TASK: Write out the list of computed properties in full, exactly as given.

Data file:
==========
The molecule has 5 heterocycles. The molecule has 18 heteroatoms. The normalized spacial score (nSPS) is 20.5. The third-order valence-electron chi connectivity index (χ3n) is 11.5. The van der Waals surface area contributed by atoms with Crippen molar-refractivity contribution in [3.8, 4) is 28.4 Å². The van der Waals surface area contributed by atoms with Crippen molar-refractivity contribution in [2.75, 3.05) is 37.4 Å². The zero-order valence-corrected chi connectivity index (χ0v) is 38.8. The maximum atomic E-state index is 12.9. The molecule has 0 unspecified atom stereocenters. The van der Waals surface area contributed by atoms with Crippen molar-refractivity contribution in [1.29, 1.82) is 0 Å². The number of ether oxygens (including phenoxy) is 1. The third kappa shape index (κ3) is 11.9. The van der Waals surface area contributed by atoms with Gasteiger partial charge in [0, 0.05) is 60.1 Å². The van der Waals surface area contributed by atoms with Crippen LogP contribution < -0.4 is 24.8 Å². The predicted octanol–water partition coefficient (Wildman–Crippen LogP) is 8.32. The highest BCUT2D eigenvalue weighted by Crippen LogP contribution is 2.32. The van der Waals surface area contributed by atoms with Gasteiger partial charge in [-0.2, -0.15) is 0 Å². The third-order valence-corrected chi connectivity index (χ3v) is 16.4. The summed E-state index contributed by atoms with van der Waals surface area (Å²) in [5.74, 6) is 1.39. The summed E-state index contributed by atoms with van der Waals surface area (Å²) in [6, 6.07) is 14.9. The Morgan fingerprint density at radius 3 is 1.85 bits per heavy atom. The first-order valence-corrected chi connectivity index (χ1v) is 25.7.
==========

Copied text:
The molecule has 5 heterocycles. The molecule has 18 heteroatoms. The normalized spacial score (nSPS) is 20.5. The third-order valence-electron chi connectivity index (χ3n) is 11.5. The van der Waals surface area contributed by atoms with Crippen molar-refractivity contribution in [3.8, 4) is 28.4 Å². The van der Waals surface area contributed by atoms with Crippen molar-refractivity contribution in [2.75, 3.05) is 37.4 Å². The zero-order valence-corrected chi connectivity index (χ0v) is 38.8. The maximum atomic E-state index is 12.9. The molecule has 0 unspecified atom stereocenters. The van der Waals surface area contributed by atoms with Crippen molar-refractivity contribution in [1.29, 1.82) is 0 Å². The number of ether oxygens (including phenoxy) is 1. The third kappa shape index (κ3) is 11.9. The van der Waals surface area contributed by atoms with Gasteiger partial charge in [0, 0.05) is 60.1 Å². The van der Waals surface area contributed by atoms with Crippen LogP contribution < -0.4 is 24.8 Å². The predicted octanol–water partition coefficient (Wildman–Crippen LogP) is 8.32. The highest BCUT2D eigenvalue weighted by Crippen LogP contribution is 2.32. The van der Waals surface area contributed by atoms with Gasteiger partial charge in [-0.2, -0.15) is 0 Å². The third-order valence-corrected chi connectivity index (χ3v) is 16.4. The summed E-state index contributed by atoms with van der Waals surface area (Å²) in [5.74, 6) is 1.39. The summed E-state index contributed by atoms with van der Waals surface area (Å²) in [6, 6.07) is 14.9. The Morgan fingerprint density at radius 3 is 1.85 bits per heavy atom. The first-order valence-corrected chi connectivity index (χ1v) is 25.7.